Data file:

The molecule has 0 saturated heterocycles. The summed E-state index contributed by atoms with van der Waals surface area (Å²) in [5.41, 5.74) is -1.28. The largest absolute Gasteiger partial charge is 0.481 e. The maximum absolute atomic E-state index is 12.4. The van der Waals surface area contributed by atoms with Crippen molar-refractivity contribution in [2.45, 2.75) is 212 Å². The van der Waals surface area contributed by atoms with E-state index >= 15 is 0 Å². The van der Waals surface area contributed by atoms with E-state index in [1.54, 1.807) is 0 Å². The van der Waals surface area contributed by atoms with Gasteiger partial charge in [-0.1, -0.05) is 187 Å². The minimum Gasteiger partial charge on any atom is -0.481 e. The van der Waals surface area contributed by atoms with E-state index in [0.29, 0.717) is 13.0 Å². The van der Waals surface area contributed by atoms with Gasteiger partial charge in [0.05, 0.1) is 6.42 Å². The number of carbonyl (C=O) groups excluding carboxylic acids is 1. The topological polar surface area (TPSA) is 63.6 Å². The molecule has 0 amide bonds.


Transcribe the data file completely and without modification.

The molecule has 0 saturated heterocycles. The summed E-state index contributed by atoms with van der Waals surface area (Å²) in [5.41, 5.74) is -1.28. The largest absolute Gasteiger partial charge is 0.481 e. The maximum absolute atomic E-state index is 12.4. The van der Waals surface area contributed by atoms with Crippen molar-refractivity contribution in [2.45, 2.75) is 212 Å². The van der Waals surface area contributed by atoms with E-state index >= 15 is 0 Å². The van der Waals surface area contributed by atoms with E-state index in [1.54, 1.807) is 0 Å². The van der Waals surface area contributed by atoms with Gasteiger partial charge in [-0.1, -0.05) is 187 Å². The minimum Gasteiger partial charge on any atom is -0.481 e. The van der Waals surface area contributed by atoms with E-state index in [0.29, 0.717) is 13.0 Å². The van der Waals surface area contributed by atoms with Gasteiger partial charge in [0.05, 0.1) is 6.42 Å². The number of carbonyl (C=O) groups excluding carboxylic acids is 1. The topological polar surface area (TPSA) is 63.6 Å². The molecule has 0 amide bonds.